Under grilling this morning by Tom Brokaw on Meet the Press today, Barack Obama refused to play coy on any potential pick for the vice presidential slot on the Democratic ticket, offering only this clue: he wants someone with whom he can govern, he said, and someone who brings to the table strengths he may not have. While the CW types see in that caveat names like Biden and Bayh, Obama's main criterion leaves plenty of wiggle room.
Word comes today that the Obama campaign is floating the name of Ann Veneman, the Bush administration's *first* [update] agriculture secretary, a rather baffling idea, especially if you read Rick Perlstein's take-down at the Campaign for America's Future site. Is this some kind of ploy to engage female swing voters a bit earlier in the process than they would ordinarily tune in?
So, what about Hillary Clinton? Brokaw brought up an account by Clinton fundraiser Jill Iscol of a conversation she had with Barack Obama, in which Iscol said Obama's problem with Hillary was her husband. Pressed by Brokaw, Obama said he would welcome having Bill Clinton out on the stump for him, every day, as the interviewer phrased it, Obama noted how the former prez campaigned to great effect in "small, rural towns" across the country while Sen. Clinton worked the big towns "as hard as she did." In other words, would love, love to have Bill out of sight organizing the "hardworking white people" while the candidate continues to soak up the spotlight. A great strategy, actually, but I'm not so sure how well it will be received in Clintonia.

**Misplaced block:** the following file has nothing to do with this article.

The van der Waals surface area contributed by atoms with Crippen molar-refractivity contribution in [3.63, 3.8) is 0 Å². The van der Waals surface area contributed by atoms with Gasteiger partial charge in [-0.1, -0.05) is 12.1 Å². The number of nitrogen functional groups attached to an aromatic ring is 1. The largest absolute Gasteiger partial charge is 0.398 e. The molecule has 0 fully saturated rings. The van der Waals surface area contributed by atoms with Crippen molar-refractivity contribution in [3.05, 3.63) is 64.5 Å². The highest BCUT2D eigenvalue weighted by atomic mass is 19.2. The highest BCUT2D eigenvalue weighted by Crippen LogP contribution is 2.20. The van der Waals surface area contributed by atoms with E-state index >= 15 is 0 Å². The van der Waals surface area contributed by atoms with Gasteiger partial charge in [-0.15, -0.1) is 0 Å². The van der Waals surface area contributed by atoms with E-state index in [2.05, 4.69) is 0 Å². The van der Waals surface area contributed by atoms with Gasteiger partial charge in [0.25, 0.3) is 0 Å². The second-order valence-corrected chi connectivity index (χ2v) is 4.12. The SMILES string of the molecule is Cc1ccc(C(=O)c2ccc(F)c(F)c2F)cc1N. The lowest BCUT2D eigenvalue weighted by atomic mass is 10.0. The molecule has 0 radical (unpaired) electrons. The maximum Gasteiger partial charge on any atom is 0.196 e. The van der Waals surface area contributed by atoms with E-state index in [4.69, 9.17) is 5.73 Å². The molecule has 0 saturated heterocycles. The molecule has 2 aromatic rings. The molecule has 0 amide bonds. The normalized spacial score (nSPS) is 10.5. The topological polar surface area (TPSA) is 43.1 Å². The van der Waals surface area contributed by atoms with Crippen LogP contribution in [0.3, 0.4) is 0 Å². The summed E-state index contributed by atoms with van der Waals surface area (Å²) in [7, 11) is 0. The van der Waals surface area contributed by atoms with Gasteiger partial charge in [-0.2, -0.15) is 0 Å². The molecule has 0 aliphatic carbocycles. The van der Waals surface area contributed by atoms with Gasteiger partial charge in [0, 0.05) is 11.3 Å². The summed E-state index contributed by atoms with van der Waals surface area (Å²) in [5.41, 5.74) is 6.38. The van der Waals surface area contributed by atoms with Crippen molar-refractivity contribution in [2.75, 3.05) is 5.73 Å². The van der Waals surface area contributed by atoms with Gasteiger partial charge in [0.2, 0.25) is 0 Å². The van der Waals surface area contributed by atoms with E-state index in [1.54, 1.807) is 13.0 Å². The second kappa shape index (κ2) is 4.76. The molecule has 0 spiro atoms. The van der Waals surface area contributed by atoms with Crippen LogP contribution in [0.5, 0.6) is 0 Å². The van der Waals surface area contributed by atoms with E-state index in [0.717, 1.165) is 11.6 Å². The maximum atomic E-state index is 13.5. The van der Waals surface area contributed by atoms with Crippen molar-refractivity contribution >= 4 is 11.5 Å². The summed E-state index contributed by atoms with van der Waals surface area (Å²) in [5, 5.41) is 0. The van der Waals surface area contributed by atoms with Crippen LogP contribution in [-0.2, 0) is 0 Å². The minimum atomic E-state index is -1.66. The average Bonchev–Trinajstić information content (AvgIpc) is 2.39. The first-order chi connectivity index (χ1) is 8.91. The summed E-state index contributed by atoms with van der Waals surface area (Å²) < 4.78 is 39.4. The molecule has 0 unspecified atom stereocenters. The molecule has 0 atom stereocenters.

Answering another question, Obama seemed to reveal an evolving strategy for how do deal with the very issue that makes this presidential election so historic -- that of Obama's race. Confronted by very lopsided poll numbers favoring McCain in measuring the public's perception of the two presidential contenders as commander-in-chief, Obama gave an answer that surprised me: "I don't look like previous commanders-in-chief," he said.
I can't tell you how many times I've found myself shouting at the television when pundits cluelessly wonder aloud why, in light of all of McCain's gaffes, self-contradictions, Keating 5 baggage, health problems and notorious temper, Obama isn't fairing better in polls against McCain.
"Because he's black," I yell.
BACKGROUND FOR THIS POST:
Here's how the L.A. Times's Peter Nicholas reported on July 12 the news of Iscol's conversation with Obama:
Obama replied that [Hillary Clinton] is on his list, Iscol recounted, and that it would be a mistake not to have her on such a list. But he also explained that he was thinking through a potential "complication" -- Bill Clinton.
"He said once you're a president, even if you're a former president, you're always a president," Iscol said.
Last week, HuffPost's own Seth Colter Walls reported that Iscol would object to any woman other than Hillary Clinton being named to the ticket. Not exactly what I'd call feminism.